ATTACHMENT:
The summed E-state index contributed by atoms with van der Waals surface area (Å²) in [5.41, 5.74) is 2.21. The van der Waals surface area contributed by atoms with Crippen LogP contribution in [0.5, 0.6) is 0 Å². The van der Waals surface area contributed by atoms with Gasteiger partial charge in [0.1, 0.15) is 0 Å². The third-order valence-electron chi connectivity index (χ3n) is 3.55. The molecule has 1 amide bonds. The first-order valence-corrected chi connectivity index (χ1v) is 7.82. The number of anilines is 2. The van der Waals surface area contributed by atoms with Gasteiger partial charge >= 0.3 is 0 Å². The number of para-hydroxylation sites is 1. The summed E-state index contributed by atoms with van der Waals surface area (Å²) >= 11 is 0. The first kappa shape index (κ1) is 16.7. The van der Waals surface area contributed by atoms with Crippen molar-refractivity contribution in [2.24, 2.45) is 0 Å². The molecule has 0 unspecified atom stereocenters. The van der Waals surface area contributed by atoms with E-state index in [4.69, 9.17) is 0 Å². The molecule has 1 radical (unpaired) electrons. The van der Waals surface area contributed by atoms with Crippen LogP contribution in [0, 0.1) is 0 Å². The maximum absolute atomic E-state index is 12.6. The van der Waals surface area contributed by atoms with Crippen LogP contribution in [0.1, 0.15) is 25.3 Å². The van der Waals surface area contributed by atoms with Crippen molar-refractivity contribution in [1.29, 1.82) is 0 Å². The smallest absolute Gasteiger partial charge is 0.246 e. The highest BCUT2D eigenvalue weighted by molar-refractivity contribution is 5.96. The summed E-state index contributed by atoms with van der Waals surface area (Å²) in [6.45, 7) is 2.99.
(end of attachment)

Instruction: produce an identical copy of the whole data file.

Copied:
The summed E-state index contributed by atoms with van der Waals surface area (Å²) in [5.41, 5.74) is 2.21. The van der Waals surface area contributed by atoms with Crippen LogP contribution in [0.5, 0.6) is 0 Å². The van der Waals surface area contributed by atoms with Gasteiger partial charge in [0.1, 0.15) is 0 Å². The third-order valence-electron chi connectivity index (χ3n) is 3.55. The molecule has 1 amide bonds. The first-order valence-corrected chi connectivity index (χ1v) is 7.82. The number of anilines is 2. The van der Waals surface area contributed by atoms with Gasteiger partial charge >= 0.3 is 0 Å². The number of para-hydroxylation sites is 1. The summed E-state index contributed by atoms with van der Waals surface area (Å²) >= 11 is 0. The first kappa shape index (κ1) is 16.7. The van der Waals surface area contributed by atoms with Crippen molar-refractivity contribution in [2.24, 2.45) is 0 Å². The molecule has 0 unspecified atom stereocenters. The van der Waals surface area contributed by atoms with E-state index in [4.69, 9.17) is 0 Å². The molecule has 1 radical (unpaired) electrons. The van der Waals surface area contributed by atoms with Crippen LogP contribution in [0, 0.1) is 0 Å². The maximum absolute atomic E-state index is 12.6. The van der Waals surface area contributed by atoms with Crippen LogP contribution in [0.1, 0.15) is 25.3 Å². The van der Waals surface area contributed by atoms with Crippen molar-refractivity contribution in [1.29, 1.82) is 0 Å². The smallest absolute Gasteiger partial charge is 0.246 e. The highest BCUT2D eigenvalue weighted by molar-refractivity contribution is 5.96. The summed E-state index contributed by atoms with van der Waals surface area (Å²) in [6.45, 7) is 2.99.